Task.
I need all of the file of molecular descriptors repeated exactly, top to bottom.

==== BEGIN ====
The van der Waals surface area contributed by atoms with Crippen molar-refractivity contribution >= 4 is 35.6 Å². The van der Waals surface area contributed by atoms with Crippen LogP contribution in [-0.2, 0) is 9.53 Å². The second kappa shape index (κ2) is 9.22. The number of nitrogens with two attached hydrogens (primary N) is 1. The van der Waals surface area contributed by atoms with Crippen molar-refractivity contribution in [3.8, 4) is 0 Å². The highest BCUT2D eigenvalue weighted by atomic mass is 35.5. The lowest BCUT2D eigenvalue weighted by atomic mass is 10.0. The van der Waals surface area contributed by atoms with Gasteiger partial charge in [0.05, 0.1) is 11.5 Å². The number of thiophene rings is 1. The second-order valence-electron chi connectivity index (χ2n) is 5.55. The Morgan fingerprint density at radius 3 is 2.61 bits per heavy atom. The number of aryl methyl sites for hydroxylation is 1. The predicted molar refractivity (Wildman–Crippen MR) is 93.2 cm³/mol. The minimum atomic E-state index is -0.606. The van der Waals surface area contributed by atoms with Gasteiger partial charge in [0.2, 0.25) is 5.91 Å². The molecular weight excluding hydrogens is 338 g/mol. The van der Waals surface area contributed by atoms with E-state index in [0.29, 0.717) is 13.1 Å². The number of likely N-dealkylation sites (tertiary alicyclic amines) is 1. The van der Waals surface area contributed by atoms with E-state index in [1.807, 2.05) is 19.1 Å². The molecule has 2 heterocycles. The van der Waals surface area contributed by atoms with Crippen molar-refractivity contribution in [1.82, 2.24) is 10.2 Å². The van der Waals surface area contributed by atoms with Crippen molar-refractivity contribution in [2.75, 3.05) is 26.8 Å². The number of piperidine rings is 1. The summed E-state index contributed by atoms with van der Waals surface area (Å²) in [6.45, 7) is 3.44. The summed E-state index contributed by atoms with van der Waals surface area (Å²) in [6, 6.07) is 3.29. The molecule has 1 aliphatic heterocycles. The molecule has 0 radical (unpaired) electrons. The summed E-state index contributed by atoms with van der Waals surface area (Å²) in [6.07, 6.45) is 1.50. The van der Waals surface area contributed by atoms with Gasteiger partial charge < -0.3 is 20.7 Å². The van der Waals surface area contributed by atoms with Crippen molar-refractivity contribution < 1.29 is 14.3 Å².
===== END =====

The van der Waals surface area contributed by atoms with Crippen molar-refractivity contribution >= 4 is 35.6 Å². The van der Waals surface area contributed by atoms with Crippen LogP contribution in [-0.2, 0) is 9.53 Å². The second kappa shape index (κ2) is 9.22. The number of nitrogens with two attached hydrogens (primary N) is 1. The van der Waals surface area contributed by atoms with Crippen molar-refractivity contribution in [3.8, 4) is 0 Å². The highest BCUT2D eigenvalue weighted by atomic mass is 35.5. The lowest BCUT2D eigenvalue weighted by atomic mass is 10.0. The van der Waals surface area contributed by atoms with Gasteiger partial charge in [0.05, 0.1) is 11.5 Å². The number of thiophene rings is 1. The second-order valence-electron chi connectivity index (χ2n) is 5.55. The Morgan fingerprint density at radius 3 is 2.61 bits per heavy atom. The number of aryl methyl sites for hydroxylation is 1. The predicted molar refractivity (Wildman–Crippen MR) is 93.2 cm³/mol. The minimum atomic E-state index is -0.606. The van der Waals surface area contributed by atoms with Gasteiger partial charge in [0.2, 0.25) is 5.91 Å². The molecular weight excluding hydrogens is 338 g/mol. The van der Waals surface area contributed by atoms with E-state index in [0.29, 0.717) is 13.1 Å². The number of likely N-dealkylation sites (tertiary alicyclic amines) is 1. The van der Waals surface area contributed by atoms with E-state index in [1.807, 2.05) is 19.1 Å². The molecule has 2 heterocycles. The van der Waals surface area contributed by atoms with Crippen molar-refractivity contribution in [1.82, 2.24) is 10.2 Å². The van der Waals surface area contributed by atoms with Crippen molar-refractivity contribution in [2.75, 3.05) is 26.8 Å². The number of piperidine rings is 1. The summed E-state index contributed by atoms with van der Waals surface area (Å²) in [6.45, 7) is 3.44. The summed E-state index contributed by atoms with van der Waals surface area (Å²) in [6, 6.07) is 3.29. The molecule has 1 aliphatic heterocycles. The molecule has 0 radical (unpaired) electrons. The summed E-state index contributed by atoms with van der Waals surface area (Å²) in [6.07, 6.45) is 1.50. The van der Waals surface area contributed by atoms with Gasteiger partial charge < -0.3 is 20.7 Å². The van der Waals surface area contributed by atoms with Crippen molar-refractivity contribution < 1.29 is 14.3 Å².